“Even if you don’t believe in capital punishment, the legislature has said capital punishment is available for certain crimes,” Mr. Horan said, adding, “If this doesn’t qualify for the death penalty, what does?” – Quoted in the New York Times
This is something I just have to get off my chest. It drives me nuts to hear people, time and time again, justify seeking the death penalty by saying “If this doesn’t qualify for the death penalty, what does?”. In fact, it’s probably my second least favourite phrase (my #1 least favourite being “If I can do it, anyone can”, but that’s a whole different rant).
How many times have we heard this tired cliche trotted out by some vengeance-minded prosecutor, cop, or politician to help try and placate those who don’t support the death penalty, but might be able to be swayed in this particular case. The problem is, of course, that just about any case horrific enough to be eligible for the death penalty will also be horrific enough for people to use as an example of the “if this case doesn’t justify it, what does…” cannard.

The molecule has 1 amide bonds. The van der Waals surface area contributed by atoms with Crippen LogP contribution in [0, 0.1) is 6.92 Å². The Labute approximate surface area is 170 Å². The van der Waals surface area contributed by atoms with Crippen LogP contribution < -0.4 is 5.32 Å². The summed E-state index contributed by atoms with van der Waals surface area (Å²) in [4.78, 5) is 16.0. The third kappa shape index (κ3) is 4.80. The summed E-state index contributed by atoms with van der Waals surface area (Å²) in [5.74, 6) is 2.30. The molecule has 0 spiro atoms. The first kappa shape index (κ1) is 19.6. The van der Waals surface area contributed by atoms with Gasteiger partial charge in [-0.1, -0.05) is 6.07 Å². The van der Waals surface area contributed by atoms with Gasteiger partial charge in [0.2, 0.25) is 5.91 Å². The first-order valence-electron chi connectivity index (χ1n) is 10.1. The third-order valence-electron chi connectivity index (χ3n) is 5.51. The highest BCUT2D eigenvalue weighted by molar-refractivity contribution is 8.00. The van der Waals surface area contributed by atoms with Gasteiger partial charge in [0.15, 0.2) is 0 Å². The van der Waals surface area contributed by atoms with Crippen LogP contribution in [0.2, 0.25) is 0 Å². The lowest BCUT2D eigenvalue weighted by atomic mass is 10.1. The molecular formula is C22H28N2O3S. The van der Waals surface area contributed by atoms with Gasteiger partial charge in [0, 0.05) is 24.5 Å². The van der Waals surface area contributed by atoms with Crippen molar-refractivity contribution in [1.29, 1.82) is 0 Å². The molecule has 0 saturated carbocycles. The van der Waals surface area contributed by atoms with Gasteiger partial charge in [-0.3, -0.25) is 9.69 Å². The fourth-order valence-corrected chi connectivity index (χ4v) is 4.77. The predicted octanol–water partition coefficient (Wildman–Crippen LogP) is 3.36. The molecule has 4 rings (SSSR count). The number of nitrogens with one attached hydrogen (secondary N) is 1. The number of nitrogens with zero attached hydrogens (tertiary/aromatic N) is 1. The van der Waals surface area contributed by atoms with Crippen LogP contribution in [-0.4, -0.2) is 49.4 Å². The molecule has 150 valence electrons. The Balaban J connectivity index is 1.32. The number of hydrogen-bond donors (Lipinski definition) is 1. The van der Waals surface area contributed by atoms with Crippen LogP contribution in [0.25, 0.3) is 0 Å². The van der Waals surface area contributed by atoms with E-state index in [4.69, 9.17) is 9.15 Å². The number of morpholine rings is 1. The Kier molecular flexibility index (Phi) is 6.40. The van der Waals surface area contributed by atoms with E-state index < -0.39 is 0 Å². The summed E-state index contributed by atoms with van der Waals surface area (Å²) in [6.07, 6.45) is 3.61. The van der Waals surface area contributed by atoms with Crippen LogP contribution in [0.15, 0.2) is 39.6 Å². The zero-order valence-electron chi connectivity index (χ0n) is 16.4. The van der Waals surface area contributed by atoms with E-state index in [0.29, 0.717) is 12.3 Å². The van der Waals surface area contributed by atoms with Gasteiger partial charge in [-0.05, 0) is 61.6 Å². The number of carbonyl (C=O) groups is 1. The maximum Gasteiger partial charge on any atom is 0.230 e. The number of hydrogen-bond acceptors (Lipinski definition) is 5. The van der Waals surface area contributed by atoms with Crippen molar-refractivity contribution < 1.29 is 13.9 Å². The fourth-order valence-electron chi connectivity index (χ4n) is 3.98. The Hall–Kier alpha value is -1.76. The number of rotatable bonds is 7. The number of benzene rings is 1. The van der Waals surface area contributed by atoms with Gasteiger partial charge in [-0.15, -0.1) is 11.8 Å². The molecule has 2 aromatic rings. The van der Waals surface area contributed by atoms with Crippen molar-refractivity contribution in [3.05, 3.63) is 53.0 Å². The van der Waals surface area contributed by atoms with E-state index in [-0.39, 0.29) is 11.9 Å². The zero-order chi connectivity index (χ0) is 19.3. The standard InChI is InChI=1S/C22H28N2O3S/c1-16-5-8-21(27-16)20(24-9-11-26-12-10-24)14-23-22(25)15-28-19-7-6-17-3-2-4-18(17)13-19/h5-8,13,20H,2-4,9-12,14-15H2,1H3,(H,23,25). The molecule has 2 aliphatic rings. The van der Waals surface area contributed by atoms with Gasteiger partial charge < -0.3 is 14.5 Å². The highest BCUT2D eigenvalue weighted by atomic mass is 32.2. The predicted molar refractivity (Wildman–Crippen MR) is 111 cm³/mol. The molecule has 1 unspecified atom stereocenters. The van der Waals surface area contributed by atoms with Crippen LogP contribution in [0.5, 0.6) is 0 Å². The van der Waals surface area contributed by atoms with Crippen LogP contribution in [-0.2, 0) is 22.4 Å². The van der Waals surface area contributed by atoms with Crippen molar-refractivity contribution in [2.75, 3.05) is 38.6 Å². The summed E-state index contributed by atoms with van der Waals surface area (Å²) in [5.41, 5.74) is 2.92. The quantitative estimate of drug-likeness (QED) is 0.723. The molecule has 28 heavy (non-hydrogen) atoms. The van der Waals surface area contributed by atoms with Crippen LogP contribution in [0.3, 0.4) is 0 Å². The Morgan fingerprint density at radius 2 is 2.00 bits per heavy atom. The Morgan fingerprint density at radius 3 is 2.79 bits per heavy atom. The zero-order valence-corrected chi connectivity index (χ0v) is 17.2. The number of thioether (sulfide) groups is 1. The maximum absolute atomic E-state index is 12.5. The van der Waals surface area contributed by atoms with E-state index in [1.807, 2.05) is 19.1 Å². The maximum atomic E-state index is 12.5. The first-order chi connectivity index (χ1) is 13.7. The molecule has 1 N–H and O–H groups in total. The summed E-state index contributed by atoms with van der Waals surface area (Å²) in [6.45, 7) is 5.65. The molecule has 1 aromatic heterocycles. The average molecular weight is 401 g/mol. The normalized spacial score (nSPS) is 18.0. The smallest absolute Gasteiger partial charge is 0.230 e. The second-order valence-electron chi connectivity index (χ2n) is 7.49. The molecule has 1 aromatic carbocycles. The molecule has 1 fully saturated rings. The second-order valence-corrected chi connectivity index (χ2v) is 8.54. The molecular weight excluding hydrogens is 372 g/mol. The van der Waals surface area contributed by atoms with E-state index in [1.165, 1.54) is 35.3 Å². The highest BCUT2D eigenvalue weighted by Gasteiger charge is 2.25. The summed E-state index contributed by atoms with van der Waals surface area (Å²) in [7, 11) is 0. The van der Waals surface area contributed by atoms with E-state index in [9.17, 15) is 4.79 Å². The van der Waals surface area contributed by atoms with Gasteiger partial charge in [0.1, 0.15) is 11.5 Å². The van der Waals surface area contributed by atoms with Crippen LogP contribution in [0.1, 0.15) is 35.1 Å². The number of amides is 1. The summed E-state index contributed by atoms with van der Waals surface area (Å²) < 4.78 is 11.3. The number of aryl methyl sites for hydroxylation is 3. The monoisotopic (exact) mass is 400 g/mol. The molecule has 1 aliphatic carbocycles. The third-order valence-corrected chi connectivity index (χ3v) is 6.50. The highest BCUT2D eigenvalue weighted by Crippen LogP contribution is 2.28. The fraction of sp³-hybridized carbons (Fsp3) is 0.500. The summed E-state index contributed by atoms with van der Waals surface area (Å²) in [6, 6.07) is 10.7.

This is yet another example of why we, as a society, need to decide if we’re going to view the death penalty as a form of justice, which I still think is a very shaky proposition, or if we’re going to acknowledge that it is social vengeance – something that, while not necessarily serving the purpose of justice, sure does feel good on a primitive level.
Trying to use the example of a particularly heinous case to support the “death-penalty-as-justice” theory actually tends to defeat the purpose. For the death penalty to be just, it would have to be applied consistantly under an objective set of standards, rather than subjectively and on a case-by-case basis as it is now.